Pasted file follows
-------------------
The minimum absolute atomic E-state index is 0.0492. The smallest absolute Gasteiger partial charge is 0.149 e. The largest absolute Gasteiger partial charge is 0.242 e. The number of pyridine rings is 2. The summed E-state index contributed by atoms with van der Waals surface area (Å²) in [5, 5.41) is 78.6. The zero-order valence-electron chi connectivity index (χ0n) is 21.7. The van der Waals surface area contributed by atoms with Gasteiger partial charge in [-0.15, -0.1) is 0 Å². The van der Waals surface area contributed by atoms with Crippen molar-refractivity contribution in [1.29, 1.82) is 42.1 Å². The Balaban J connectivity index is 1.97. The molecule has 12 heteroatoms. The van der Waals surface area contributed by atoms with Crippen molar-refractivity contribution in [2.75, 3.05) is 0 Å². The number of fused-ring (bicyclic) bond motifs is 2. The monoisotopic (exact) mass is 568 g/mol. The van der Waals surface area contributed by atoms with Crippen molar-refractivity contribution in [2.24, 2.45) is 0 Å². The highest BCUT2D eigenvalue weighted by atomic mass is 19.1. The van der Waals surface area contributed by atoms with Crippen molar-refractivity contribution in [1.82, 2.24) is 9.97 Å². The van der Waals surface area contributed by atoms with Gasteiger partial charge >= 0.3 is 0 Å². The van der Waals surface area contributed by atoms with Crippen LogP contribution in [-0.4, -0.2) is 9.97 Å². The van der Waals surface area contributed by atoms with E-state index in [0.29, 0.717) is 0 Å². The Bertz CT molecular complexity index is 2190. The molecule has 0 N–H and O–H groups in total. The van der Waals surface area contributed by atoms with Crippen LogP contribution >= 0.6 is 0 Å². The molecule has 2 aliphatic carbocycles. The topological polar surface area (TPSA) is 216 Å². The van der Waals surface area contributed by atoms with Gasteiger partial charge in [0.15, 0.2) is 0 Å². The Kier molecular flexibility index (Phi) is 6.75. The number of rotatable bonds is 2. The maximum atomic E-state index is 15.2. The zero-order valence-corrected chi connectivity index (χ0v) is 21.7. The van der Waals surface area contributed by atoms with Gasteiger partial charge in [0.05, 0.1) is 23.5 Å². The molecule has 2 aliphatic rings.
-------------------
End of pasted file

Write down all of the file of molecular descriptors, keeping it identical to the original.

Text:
The minimum absolute atomic E-state index is 0.0492. The smallest absolute Gasteiger partial charge is 0.149 e. The largest absolute Gasteiger partial charge is 0.242 e. The number of pyridine rings is 2. The summed E-state index contributed by atoms with van der Waals surface area (Å²) in [5, 5.41) is 78.6. The zero-order valence-electron chi connectivity index (χ0n) is 21.7. The van der Waals surface area contributed by atoms with Gasteiger partial charge in [-0.15, -0.1) is 0 Å². The van der Waals surface area contributed by atoms with Crippen molar-refractivity contribution in [1.29, 1.82) is 42.1 Å². The Balaban J connectivity index is 1.97. The molecule has 12 heteroatoms. The van der Waals surface area contributed by atoms with Crippen molar-refractivity contribution in [2.75, 3.05) is 0 Å². The number of fused-ring (bicyclic) bond motifs is 2. The monoisotopic (exact) mass is 568 g/mol. The van der Waals surface area contributed by atoms with Crippen molar-refractivity contribution in [2.24, 2.45) is 0 Å². The highest BCUT2D eigenvalue weighted by atomic mass is 19.1. The van der Waals surface area contributed by atoms with Crippen molar-refractivity contribution in [1.82, 2.24) is 9.97 Å². The van der Waals surface area contributed by atoms with Gasteiger partial charge >= 0.3 is 0 Å². The van der Waals surface area contributed by atoms with Crippen LogP contribution in [-0.4, -0.2) is 9.97 Å². The van der Waals surface area contributed by atoms with E-state index in [0.29, 0.717) is 0 Å². The Bertz CT molecular complexity index is 2190. The molecule has 0 N–H and O–H groups in total. The van der Waals surface area contributed by atoms with Crippen LogP contribution >= 0.6 is 0 Å². The molecule has 2 aliphatic carbocycles. The topological polar surface area (TPSA) is 216 Å². The van der Waals surface area contributed by atoms with Gasteiger partial charge in [0.15, 0.2) is 0 Å². The Kier molecular flexibility index (Phi) is 6.75. The number of rotatable bonds is 2. The maximum atomic E-state index is 15.2. The zero-order valence-corrected chi connectivity index (χ0v) is 21.7. The van der Waals surface area contributed by atoms with Gasteiger partial charge in [0.05, 0.1) is 23.5 Å². The molecule has 2 aliphatic rings.